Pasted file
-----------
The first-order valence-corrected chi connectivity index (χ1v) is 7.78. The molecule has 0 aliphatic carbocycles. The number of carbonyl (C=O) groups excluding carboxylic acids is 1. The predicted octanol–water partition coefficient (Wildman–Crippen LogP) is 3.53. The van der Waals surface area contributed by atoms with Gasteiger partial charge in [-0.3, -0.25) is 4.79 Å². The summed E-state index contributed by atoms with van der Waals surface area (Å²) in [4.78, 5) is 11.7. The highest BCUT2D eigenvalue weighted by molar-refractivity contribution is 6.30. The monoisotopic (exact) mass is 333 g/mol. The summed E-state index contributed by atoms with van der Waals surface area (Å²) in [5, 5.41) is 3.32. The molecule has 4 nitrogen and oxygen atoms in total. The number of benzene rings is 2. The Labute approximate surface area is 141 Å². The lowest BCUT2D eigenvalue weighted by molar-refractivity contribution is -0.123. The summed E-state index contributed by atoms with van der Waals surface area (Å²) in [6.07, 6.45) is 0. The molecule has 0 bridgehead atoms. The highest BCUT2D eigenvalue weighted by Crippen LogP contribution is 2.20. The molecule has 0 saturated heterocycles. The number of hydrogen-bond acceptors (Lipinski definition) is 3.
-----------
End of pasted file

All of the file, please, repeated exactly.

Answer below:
The first-order valence-corrected chi connectivity index (χ1v) is 7.78. The molecule has 0 aliphatic carbocycles. The number of carbonyl (C=O) groups excluding carboxylic acids is 1. The predicted octanol–water partition coefficient (Wildman–Crippen LogP) is 3.53. The van der Waals surface area contributed by atoms with Gasteiger partial charge in [-0.3, -0.25) is 4.79 Å². The summed E-state index contributed by atoms with van der Waals surface area (Å²) in [4.78, 5) is 11.7. The highest BCUT2D eigenvalue weighted by molar-refractivity contribution is 6.30. The monoisotopic (exact) mass is 333 g/mol. The summed E-state index contributed by atoms with van der Waals surface area (Å²) in [5, 5.41) is 3.32. The molecule has 4 nitrogen and oxygen atoms in total. The number of benzene rings is 2. The Labute approximate surface area is 141 Å². The lowest BCUT2D eigenvalue weighted by molar-refractivity contribution is -0.123. The summed E-state index contributed by atoms with van der Waals surface area (Å²) in [6.07, 6.45) is 0. The molecule has 0 bridgehead atoms. The highest BCUT2D eigenvalue weighted by Crippen LogP contribution is 2.20. The molecule has 0 saturated heterocycles. The number of hydrogen-bond acceptors (Lipinski definition) is 3.